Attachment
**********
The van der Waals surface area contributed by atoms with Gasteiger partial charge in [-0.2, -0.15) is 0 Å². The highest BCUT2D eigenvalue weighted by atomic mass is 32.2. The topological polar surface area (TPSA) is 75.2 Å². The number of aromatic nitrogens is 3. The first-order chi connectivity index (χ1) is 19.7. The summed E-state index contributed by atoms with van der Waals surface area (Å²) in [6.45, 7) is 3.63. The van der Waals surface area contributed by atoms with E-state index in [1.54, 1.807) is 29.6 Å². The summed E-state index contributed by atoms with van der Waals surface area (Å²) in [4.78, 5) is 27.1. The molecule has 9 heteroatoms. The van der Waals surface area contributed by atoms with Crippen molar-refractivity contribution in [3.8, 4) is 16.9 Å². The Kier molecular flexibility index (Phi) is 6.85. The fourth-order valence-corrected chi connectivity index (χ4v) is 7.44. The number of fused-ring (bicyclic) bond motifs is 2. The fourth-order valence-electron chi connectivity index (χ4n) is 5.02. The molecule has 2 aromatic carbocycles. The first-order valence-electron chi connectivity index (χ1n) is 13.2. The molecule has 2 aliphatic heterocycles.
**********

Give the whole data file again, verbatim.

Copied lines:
The van der Waals surface area contributed by atoms with Gasteiger partial charge in [-0.2, -0.15) is 0 Å². The highest BCUT2D eigenvalue weighted by atomic mass is 32.2. The topological polar surface area (TPSA) is 75.2 Å². The number of aromatic nitrogens is 3. The first-order chi connectivity index (χ1) is 19.7. The summed E-state index contributed by atoms with van der Waals surface area (Å²) in [6.45, 7) is 3.63. The van der Waals surface area contributed by atoms with E-state index in [1.54, 1.807) is 29.6 Å². The summed E-state index contributed by atoms with van der Waals surface area (Å²) in [4.78, 5) is 27.1. The molecule has 9 heteroatoms. The van der Waals surface area contributed by atoms with Crippen molar-refractivity contribution in [3.8, 4) is 16.9 Å². The Kier molecular flexibility index (Phi) is 6.85. The fourth-order valence-corrected chi connectivity index (χ4v) is 7.44. The number of fused-ring (bicyclic) bond motifs is 2. The fourth-order valence-electron chi connectivity index (χ4n) is 5.02. The molecule has 2 aromatic carbocycles. The first-order valence-electron chi connectivity index (χ1n) is 13.2. The molecule has 2 aliphatic heterocycles.